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THE EARLS OF MACCLESFIELD AT SHIRBURN CASTLE:
THE ROMANTIC INTERIOR
The romantically-embattled medieval Shirburn Castle in Oxfordshire was bought by Thomas Parker (1667-1732), 1st Earl of Macclesfield in 1716 following his ennoblement by George I. As a leading lawyer, he had risen to be Lord Chancellor, and may have been drawn to the ancient castle, between Oxford and London, by a desire to enrich his medieval ancestry. The earliest part of the castle is of circa 1377 and it required much modernisation - the 1st Earl rebuilt more than three-quarters of the castle in Georgian brick. Unfortunately for him, his enemies accused him of embezzlement and in 1725 he retired from Court and spent his remaining years at Shirburn. Whilst the 1st Earl was very much a political animal, his son George, 2nd Earl (1697-1764), was an amateur of the sciences and arts, a Fellow of the Society of Antiquaries from 1752 and President of the Royal Society between 1752 and 1764. He further aggrandised the Castle's collections and embarked on his Grand Tour in 1719 in search of paintings and sculpture. Amongst his embellishment of the estate was a Classical Ionic temple built to the designs of the architect Westby Gill (d. 1746). The account of his tour, noted by E. Wright in Some Observations made in travelling through France, Italy etc. in the years 1720, 1721 and 1722, London, 1730, records his visits to the studios of Giuseppe Chiari and Sebastiano Conca. The latter is likely to have executed the portrait which depicts the 2nd Earl in Rome (T. P. Connor, 'Edward Wright and Lord Parker in Italy, 1720-22', Apollo, July 1998, pp. 23-30). The 2nd Earl's antiquarian tastes mark the beginning of the family's interest in this area. While the 2nd Earl was probably responsible for the formation of the majority of the collection, it is unclear who acquired the superb 18th century lacquer screen (lot 23), or German giltwood side table of the 1750s (lot 27). However, it is clear, that the taste for the unusual and the esoteric prevailed.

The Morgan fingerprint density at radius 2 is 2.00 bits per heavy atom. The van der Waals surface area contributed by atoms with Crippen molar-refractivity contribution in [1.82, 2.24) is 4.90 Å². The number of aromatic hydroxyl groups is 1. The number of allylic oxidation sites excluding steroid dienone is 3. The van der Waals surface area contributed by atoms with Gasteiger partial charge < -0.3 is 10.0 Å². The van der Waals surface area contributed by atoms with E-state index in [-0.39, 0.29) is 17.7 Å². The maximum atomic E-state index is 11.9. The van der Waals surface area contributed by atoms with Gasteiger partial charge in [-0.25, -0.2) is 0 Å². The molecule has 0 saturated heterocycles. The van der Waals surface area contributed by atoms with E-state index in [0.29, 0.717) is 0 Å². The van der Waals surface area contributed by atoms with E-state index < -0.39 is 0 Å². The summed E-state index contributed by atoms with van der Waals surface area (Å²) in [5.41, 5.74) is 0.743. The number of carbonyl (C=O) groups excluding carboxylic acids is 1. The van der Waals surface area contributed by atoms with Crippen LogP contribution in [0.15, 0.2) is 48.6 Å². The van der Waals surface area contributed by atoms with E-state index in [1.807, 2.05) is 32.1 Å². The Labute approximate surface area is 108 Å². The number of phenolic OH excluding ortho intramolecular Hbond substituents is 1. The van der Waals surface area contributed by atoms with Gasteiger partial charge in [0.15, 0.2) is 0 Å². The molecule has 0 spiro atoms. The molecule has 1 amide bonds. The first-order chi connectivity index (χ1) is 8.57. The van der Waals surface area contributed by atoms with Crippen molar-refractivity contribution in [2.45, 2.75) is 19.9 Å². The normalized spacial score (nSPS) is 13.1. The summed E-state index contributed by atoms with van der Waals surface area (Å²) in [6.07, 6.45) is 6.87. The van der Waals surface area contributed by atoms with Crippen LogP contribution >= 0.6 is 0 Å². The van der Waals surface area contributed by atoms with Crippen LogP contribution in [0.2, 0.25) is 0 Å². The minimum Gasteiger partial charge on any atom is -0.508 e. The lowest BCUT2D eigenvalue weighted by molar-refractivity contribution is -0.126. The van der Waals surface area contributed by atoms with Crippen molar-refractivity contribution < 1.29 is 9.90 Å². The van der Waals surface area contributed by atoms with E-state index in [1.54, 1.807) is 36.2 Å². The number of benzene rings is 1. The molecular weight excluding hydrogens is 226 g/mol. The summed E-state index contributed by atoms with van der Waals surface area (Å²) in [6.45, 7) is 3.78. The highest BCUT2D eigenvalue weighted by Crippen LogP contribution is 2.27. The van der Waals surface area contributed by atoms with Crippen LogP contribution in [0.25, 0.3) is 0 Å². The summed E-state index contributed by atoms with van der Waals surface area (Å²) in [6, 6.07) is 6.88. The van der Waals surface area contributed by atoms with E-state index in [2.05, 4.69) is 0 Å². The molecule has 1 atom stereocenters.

The 2nd Earl's great grandson, Thomas (1811-1896), became the 6th Earl in 1850. He was Tory MP for Oxfordshire (1837-1841) and in 1842 married Mary Frances Grosvenor (d. 1912), daughter of the 2nd Marquess of Westminster, and it may well be that the large oak wardrobes (lots 20 & 21) were acquired to celebrate such a marriage and reflect their 'Antiquarian' taste.
THE PROPERTY OF THE LATE 7TH EARL OF MACCLESFIELD
SOLD BY ORDER OF THE EXECUTOR